Shouldn't go past half-way mark?

Discussion in 'AV Receivers' started by Justin_D, Feb 6, 2004.

  1. Justin_D

    Justin_D Stunt Coordinator

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    I was talking to a Polk Audio representative a while back considering a purchase I have since made. He told me, to prevent distortion, I shouldn't turn the volume up past the half-way mark, or 40 out of the max of 80 on my Onkyo TX-SR501. The odd thing is, during calibration, my reference was above 50. And, some music, espeically Classical with a single instrament usually requires 50+. Am I running some sort if a risk? It sounds fine to me, and the receiver has plenty of ventalation. I also have the 3 year warrenty on it.
     
  2. Drew_W

    Drew_W Screenwriter

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    That's a really broad statement for him to make. On a sweep of about -80 to +10 on both my H/K 225 and Pioneer Elite 53TX, for movies the setting is usually at -20 to -15. Which is not halfway. As long as you're not hearing distortion, you're fine.
     
  3. Keith Mickunas

    Keith Mickunas Cinematographer

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    There's no universal volume knob. Unless the individual had some experience with those speakers and your receiver he most likely won't know what is acceptable. As long as it sounds good that's all that matters.

    Possibly what he was warning you about is that with some lower end receivers if you turn them up to much they'll start to clip on loud scenes, which will damage your speakers. I can't say where that would be on your receiver, but if you've calibrated it I'd say you know enough that your not endangering it.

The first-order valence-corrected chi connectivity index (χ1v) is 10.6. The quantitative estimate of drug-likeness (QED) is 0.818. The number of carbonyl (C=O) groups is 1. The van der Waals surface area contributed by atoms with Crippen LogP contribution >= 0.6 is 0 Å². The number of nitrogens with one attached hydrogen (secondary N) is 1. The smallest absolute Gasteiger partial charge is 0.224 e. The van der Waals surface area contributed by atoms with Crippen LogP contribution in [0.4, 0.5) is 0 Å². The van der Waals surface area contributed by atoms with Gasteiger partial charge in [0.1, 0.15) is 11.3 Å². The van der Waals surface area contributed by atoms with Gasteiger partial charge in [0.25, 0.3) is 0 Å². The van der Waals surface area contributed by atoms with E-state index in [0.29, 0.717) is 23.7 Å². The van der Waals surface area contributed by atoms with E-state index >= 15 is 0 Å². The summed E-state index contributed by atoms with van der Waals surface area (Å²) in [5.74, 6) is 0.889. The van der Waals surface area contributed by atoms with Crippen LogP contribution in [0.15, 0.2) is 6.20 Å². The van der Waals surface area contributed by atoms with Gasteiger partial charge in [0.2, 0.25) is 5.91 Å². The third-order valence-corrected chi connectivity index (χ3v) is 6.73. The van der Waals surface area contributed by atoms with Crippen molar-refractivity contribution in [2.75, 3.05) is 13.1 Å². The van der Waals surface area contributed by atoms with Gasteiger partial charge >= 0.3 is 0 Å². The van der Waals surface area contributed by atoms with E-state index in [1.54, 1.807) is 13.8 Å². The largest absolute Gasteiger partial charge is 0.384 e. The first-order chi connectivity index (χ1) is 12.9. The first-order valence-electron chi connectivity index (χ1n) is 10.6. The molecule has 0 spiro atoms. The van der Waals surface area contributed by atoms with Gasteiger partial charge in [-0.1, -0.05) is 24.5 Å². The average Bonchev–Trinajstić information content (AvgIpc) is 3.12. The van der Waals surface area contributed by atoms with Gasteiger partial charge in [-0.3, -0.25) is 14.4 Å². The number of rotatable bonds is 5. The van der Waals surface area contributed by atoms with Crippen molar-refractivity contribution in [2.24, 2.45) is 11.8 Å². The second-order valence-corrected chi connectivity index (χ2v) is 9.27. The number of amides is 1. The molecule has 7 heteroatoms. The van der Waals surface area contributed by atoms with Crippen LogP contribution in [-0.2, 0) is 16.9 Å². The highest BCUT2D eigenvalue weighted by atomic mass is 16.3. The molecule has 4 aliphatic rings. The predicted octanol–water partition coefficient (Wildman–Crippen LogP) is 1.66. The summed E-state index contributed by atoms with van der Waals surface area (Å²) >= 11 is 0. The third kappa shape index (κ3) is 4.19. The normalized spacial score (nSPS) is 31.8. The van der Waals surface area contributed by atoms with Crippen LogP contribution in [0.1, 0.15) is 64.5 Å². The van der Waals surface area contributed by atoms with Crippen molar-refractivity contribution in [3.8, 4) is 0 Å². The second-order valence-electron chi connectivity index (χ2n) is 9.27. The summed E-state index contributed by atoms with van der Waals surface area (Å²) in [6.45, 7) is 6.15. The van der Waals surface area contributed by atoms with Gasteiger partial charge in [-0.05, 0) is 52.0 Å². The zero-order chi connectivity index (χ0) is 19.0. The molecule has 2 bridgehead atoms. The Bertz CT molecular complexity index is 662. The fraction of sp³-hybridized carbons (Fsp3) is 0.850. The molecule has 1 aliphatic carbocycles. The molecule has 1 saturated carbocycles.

4. Chuck Kent

    Chuck Kent Supporting Actor

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    The rep made a blanket statement that could be right with some gear and wrong with other stuff.

    How loud a setup plays is a function of how loud the source is going into the receiver, how powerful the receiver is, how sensitive the speakers are and whether or not the room (the setup is used in) is more or less reflective for reproduced sound.

    The best way to gauge whether it's too loud or not is to just listen. If you hear distortion, back away on the volume a bit. If the distortion goes away, you'll know where your threshold is...
     

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